01/20/2004 12:00AM

Just make 'em laugh, Gary

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ARCADIA, Calif. - Monday, in the San Marcos Handicap at Santa Anita Park, Gary Stevens nursed Sweet Return along on a modest pace, practically lulling his audience to sleep, and came away with all the applause.

Such tactics work great if you're dealing with 1 1/4 miles on the grass, and Stevens is a master of the technique. Next Monday, however, at the Eclipse Awards Dinner in Miami, he will need to pick up the tempo.

As master of ceremonies for the 33rd Eclipse Awards Dinner, Stevens will be wading into dark and mysterious waters. It's one thing to thread the needle deep in the stretch of the Kentucky Derby aboard a 1,200-pound horse going 35 miles per hour. It is quite another to face a ballroom full of black-clad strangers choking down mass-produced banquet food and expecting big yucks from the guy on stage.

The challenge is compounded by the act that Stevens must follow. For the last four years, ESPN's Kenny Mayne has stamped the Eclipse Awards emcee job with his own brand of droll, cock-eyed humor, mixed with a true fan's love of the game.

Unfortunately, Mayne will be otherwise occupied all next week with ESPN programs surrounding the Super Bowl in Houston. Stevens, whose career as an actor can still be considered budding, agreed to the gig when approached by representatives of the National Thoroughbred Racing Association.

"It's against my better judgment," Stevens cracked when asked why in the world he would take the job. "But it is a challenge - something I've never done before. And I do like challenges."

To this point, Stevens's time on stage has been spent mostly accepting honors, rather than dishing them out. His address to the Hall of Fame audience at Saratoga Springs, upon his induction in 1997, remains an unforgettably emotional moment. At the 1999 Eclipse Awards Dinner he stepped up to receive a long overdue trophy for his accomplishments the previous year.

Having sailed through his maiden voyage as an actor, playing George Woolf in "Seabiscuit," Stevens sees the Eclipse Awards as a variation on the theme.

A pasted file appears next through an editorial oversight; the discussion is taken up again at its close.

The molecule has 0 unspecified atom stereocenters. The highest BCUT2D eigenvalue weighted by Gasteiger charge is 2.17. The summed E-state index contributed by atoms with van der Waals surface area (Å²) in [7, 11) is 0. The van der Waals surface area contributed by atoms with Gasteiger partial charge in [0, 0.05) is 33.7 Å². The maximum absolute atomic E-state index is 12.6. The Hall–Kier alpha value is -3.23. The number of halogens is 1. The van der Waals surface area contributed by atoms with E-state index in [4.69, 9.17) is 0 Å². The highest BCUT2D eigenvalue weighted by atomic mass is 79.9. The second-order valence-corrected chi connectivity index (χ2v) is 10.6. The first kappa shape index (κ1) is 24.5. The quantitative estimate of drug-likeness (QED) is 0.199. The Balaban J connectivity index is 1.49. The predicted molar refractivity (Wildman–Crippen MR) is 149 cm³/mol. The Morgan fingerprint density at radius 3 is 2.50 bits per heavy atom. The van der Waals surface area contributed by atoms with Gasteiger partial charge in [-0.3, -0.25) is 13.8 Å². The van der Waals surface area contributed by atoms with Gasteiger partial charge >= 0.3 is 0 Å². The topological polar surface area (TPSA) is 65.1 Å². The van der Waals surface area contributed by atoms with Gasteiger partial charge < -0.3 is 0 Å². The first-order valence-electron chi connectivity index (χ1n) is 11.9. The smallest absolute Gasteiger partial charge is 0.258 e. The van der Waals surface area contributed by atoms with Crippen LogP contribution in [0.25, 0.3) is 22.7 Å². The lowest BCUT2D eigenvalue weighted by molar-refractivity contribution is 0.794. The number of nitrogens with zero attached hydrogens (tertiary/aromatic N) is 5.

"In a way, it's a performance," Stevens said. "It allows me a chance to perform in front of cameras, as well as a live audience. Any time you're able to do that is good experience."

Stevens will make the transition from racing silks at Santa Anita next Sunday afternoon to tuxedoed ringmaster for the Eclipse Awards on Monday night with a detour through Hollywood on Sunday evening. That night, he plans to attend a post-Golden Globe Awards party being thrown by Universal Studios, whose "Seabiscuit" is nominated for Best Dramatic Picture.

One red-eye flight later, Stevens will emerge into the south Florida sunlight and report to an Eclipse Awards rehearsal. That's show biz.

"It's a huge honor to be asked," Stevens said. "I plan to make sure it's fun, and that everybody enjoys themselves. I've got a writer, so it won't be 100 percent Gary Stevens material. And I know I've got some big shoes to fill, after past hosts like John Forsythe, Chris Lincoln, Tim Conway, and, of course, Kenny Mayne."

Well put. And does Stevens plan on asking Mayne for any advice?

"No," he replied, delivering the line in perfect Kenny Mayne deadpan.

While Mayne has imbued recent Eclipse evenings with his sardonic twists and turns - he once ordered take-out food to be sent to Frank Stronach's table as a peace offering from the NTRA - it was Forsythe who set the standard for the ceremony, investing the evening with a dignity befitting the accomplishments being honored.

During the 1980's, the racing game further benefited from Forsythe's high profile as the star of the highly rated prime time soap opera "Dynasty." If Blake Carrington thought horse racing was cool, then there must be something to it.

It also helped that Forsythe was a die-hard racing fan who has owned such stakes winners as Targa and Mamselle Bebette. Today, he lives on his horse farm in the Santa Ynez Valley and still has a few runners in training. Forsythe greeted the news that Stevens would host the Eclipse Awards with old- school grace.

"I hate guys who are that good, and that versatile," Forsythe said with a laugh. "I saw him in 'Seabiscuit,' and I thought he was pretty damn good."

Ah, but "Seabiscuit" was a movie, in which actors would have the benefit of a second take, or a third, or a 13th. Highlights from the Eclipse Awards Dinner will be edited and packaged for an ESPN2 telecast on Feb. 7, but Stevens will be doing his bit in real time.

"He'll handle it," Forsythe said. "There is a lot of preparation involved - knowing the names of everyone, their background. It's amazing how it sticks with you if you learn it, and how it can be very helpful as the show progresses.

"In the end, I think audiences are not necessarily expecting perfection," Forsythe added. "A gaffe every once in awhile never hurt, as long as you smile and they know you're sorry."

His advice to the rookie?

"Just stay in there," Forsythe said, "and keep punching."